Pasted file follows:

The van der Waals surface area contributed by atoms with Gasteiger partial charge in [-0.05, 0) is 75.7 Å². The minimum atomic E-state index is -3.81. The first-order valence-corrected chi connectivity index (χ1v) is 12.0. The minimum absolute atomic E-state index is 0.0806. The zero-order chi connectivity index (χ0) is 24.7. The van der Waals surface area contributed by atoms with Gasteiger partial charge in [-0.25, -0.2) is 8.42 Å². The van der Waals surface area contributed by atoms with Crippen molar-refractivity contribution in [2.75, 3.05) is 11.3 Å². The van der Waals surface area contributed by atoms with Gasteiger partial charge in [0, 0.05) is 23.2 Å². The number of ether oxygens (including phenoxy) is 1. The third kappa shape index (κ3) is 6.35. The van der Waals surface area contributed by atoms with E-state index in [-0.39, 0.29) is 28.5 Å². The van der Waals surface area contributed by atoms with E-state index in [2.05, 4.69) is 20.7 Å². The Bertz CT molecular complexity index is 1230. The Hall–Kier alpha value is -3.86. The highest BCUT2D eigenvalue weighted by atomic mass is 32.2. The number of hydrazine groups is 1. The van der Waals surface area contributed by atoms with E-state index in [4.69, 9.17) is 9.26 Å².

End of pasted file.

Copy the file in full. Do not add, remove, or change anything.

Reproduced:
The van der Waals surface area contributed by atoms with Gasteiger partial charge in [-0.05, 0) is 75.7 Å². The minimum atomic E-state index is -3.81. The first-order valence-corrected chi connectivity index (χ1v) is 12.0. The minimum absolute atomic E-state index is 0.0806. The zero-order chi connectivity index (χ0) is 24.7. The van der Waals surface area contributed by atoms with Gasteiger partial charge in [-0.25, -0.2) is 8.42 Å². The van der Waals surface area contributed by atoms with Crippen molar-refractivity contribution in [2.75, 3.05) is 11.3 Å². The van der Waals surface area contributed by atoms with Gasteiger partial charge in [0, 0.05) is 23.2 Å². The number of ether oxygens (including phenoxy) is 1. The third kappa shape index (κ3) is 6.35. The van der Waals surface area contributed by atoms with E-state index in [-0.39, 0.29) is 28.5 Å². The van der Waals surface area contributed by atoms with E-state index in [2.05, 4.69) is 20.7 Å². The Bertz CT molecular complexity index is 1230. The Hall–Kier alpha value is -3.86. The highest BCUT2D eigenvalue weighted by atomic mass is 32.2. The number of hydrazine groups is 1. The van der Waals surface area contributed by atoms with E-state index in [4.69, 9.17) is 9.26 Å².